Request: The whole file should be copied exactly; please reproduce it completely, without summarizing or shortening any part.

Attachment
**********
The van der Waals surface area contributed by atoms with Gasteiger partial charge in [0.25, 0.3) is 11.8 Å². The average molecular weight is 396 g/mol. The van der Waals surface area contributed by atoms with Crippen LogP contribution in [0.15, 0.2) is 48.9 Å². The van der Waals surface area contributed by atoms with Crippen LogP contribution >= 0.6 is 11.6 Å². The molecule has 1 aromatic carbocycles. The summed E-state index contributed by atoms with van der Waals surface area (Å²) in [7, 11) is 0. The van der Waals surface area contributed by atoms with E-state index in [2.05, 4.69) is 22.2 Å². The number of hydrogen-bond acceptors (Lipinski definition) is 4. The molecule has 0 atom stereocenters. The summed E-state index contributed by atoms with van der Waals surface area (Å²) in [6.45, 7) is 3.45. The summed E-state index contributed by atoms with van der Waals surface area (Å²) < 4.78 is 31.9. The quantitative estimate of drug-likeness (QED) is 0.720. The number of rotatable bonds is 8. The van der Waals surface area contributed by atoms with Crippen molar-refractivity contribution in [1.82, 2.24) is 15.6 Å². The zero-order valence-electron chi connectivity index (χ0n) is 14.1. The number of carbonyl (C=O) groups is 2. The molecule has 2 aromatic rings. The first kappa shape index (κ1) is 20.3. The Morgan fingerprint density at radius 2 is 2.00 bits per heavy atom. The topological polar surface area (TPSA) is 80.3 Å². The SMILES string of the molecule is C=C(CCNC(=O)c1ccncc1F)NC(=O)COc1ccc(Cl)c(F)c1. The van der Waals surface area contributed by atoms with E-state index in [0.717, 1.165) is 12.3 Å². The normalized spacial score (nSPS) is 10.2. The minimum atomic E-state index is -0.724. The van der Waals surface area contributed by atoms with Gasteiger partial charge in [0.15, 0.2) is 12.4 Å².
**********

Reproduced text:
The van der Waals surface area contributed by atoms with Gasteiger partial charge in [0.25, 0.3) is 11.8 Å². The average molecular weight is 396 g/mol. The van der Waals surface area contributed by atoms with Crippen LogP contribution in [0.15, 0.2) is 48.9 Å². The van der Waals surface area contributed by atoms with Crippen LogP contribution >= 0.6 is 11.6 Å². The molecule has 1 aromatic carbocycles. The summed E-state index contributed by atoms with van der Waals surface area (Å²) in [7, 11) is 0. The van der Waals surface area contributed by atoms with E-state index in [2.05, 4.69) is 22.2 Å². The number of hydrogen-bond acceptors (Lipinski definition) is 4. The molecule has 0 atom stereocenters. The summed E-state index contributed by atoms with van der Waals surface area (Å²) in [6.45, 7) is 3.45. The summed E-state index contributed by atoms with van der Waals surface area (Å²) < 4.78 is 31.9. The quantitative estimate of drug-likeness (QED) is 0.720. The number of rotatable bonds is 8. The van der Waals surface area contributed by atoms with Crippen molar-refractivity contribution in [1.82, 2.24) is 15.6 Å². The zero-order valence-electron chi connectivity index (χ0n) is 14.1. The number of carbonyl (C=O) groups is 2. The molecule has 2 aromatic rings. The first kappa shape index (κ1) is 20.3. The Morgan fingerprint density at radius 2 is 2.00 bits per heavy atom. The topological polar surface area (TPSA) is 80.3 Å². The SMILES string of the molecule is C=C(CCNC(=O)c1ccncc1F)NC(=O)COc1ccc(Cl)c(F)c1. The van der Waals surface area contributed by atoms with E-state index in [0.717, 1.165) is 12.3 Å². The normalized spacial score (nSPS) is 10.2. The minimum atomic E-state index is -0.724. The van der Waals surface area contributed by atoms with Gasteiger partial charge in [0.15, 0.2) is 12.4 Å².